Contaminated land is land that has become polluted as a result of a present or previous industrial activity. Contaminated material can affect the underlying ground or water within the ground and could harm people, building materials, water courses or nature. For information on how land contamination could affect you as a resident see frequently asked questions.
Enquiries about land contamination
If you would like to find out whether a particular property had a former land use that may potentially have caused some soil contamination you can request a report from the Pollution Regulatory Team. We also maintain four public registers that hold other information that may be relevant to your enquiry. Find out more about the contaminated land enquiry system.
Dealing with contaminated land
Sites under planning application
If a site is to be developed as part of a planning application it is dealt with under the Town and Country Planning Act, and it is the developer's responsibility to make sure the land is suitable for its proposed use. The owners and/or developers of the site must establish the extent and nature of any potentially harmful materials on the site. This should normally be done before the formal planning permission is granted for the development. However, if this is not possible, permission can be granted, but certain conditions will be attached to the permission, which must be met.
If potential risks are identified, the land will need to be dealt with before development begins, to minimise all risks posed. This process is known as remediation.
Guidelines were produced in 2004 to help developers meet the planning requirements for a potentially contaminated site. It was prepared by the Royal Borough in collaboration with twelve other London boroughs and the Environment Agency, and sets out the information that a Local Planning Authority will require. Although some references and guidance have since been superseded, the basis of this publication is still applicable but the Council is now in the process of providing more in depth, condition specific guidance. Subject to the development and the former use of the site, any one of five conditions could be attached to the development, the scenarios covered by the conditions are listed below. As this guidance is developed, over the next six months, it will appear below:
- Condition CLC1: Main contaminated land condition (4 parts – Preliminary risk assessment and proposed site investigation, quantitative risk assessment and remediation strategy, verification report and unexpected contamination); in development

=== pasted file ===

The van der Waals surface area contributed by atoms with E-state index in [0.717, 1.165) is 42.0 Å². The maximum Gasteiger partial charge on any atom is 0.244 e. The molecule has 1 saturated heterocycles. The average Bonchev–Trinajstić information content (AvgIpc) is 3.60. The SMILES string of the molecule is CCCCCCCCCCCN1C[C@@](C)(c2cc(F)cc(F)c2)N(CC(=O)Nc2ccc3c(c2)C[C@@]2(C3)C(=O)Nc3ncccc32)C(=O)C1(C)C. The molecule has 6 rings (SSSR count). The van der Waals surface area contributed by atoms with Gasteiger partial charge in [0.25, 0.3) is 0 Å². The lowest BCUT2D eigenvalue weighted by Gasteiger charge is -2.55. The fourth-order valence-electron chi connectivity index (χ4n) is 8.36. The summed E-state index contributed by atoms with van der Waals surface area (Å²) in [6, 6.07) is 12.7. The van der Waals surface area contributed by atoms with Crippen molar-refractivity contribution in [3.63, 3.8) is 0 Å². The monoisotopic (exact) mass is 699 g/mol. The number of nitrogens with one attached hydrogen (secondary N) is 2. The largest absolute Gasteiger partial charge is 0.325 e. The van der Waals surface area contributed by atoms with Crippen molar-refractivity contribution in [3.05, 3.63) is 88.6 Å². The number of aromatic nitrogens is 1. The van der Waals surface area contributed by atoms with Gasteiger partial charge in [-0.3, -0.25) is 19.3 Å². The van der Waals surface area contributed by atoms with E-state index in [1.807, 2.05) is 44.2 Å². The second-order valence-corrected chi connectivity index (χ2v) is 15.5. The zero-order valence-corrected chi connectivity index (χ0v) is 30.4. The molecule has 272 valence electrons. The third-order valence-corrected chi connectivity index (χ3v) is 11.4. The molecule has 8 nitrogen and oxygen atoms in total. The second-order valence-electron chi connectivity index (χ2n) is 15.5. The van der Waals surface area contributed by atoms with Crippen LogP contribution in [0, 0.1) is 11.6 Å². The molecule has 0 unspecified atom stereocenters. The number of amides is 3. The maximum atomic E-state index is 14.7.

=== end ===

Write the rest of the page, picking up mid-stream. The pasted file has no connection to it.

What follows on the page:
- Condition CLC2: Small scale sampling in garden, landscaped and yard areas (small residential refurbishments); in development
- Condition CLC3: Small-scale ground gas and vapour protection for small developments including basements
- Condition CLC4: Ground gas and vapour protection for extensions; in development
- Condition CLC5: Soil Contamination – Testing for imported or reused soils and fills; in development
Sites in current use
Local authorities are responsible for identifying sites that are not subject to a planning application but may be potentially contaminated and unsuitable for their current use. If the local authority has identified that a site had a former land use that could have potentially caused contamination they will investigate further to decide if the sites presents a risk to human health or the environment. This is known as an investigation through Part IIA of the Environmental Protection Act 1990.
Once contaminated land has been correctly identified (see detecting contamination), the risk needs to be dealt with, and a programme of appropriate remediation must be undertaken. This means that any work undertaken should result in the land being ‘suitable for use’ so it no longer poses a significant risk - bearing in mind its current or proposed use.
It also means that the effects of any significant harm, or water pollution that has occurred, have been remedied. In many situations the level of contamination is reduced to the point at which no significant risk remains. This does not necessarily mean that all traces of contamination are removed, and in some situations the contamination will be left where it is but permanently contained, so that it is prevented from doing any further harm.
The Council has produced a Remediation Strategy, making it easier for residents and businesses to understand what the process of remediation might entail. It sets out the steps that will need to be taken to reduce and ultimately minimise the risks posed, once a site has been designated as ‘contaminated’.
On-site remediation is not likely to affect residents. If a site investigation has been undertaken and remediation is required, then you may find out further details by contacting the Planningline on 020 7361 3012 and asking to view the relevant report. Some of these may already be available on the planning pages.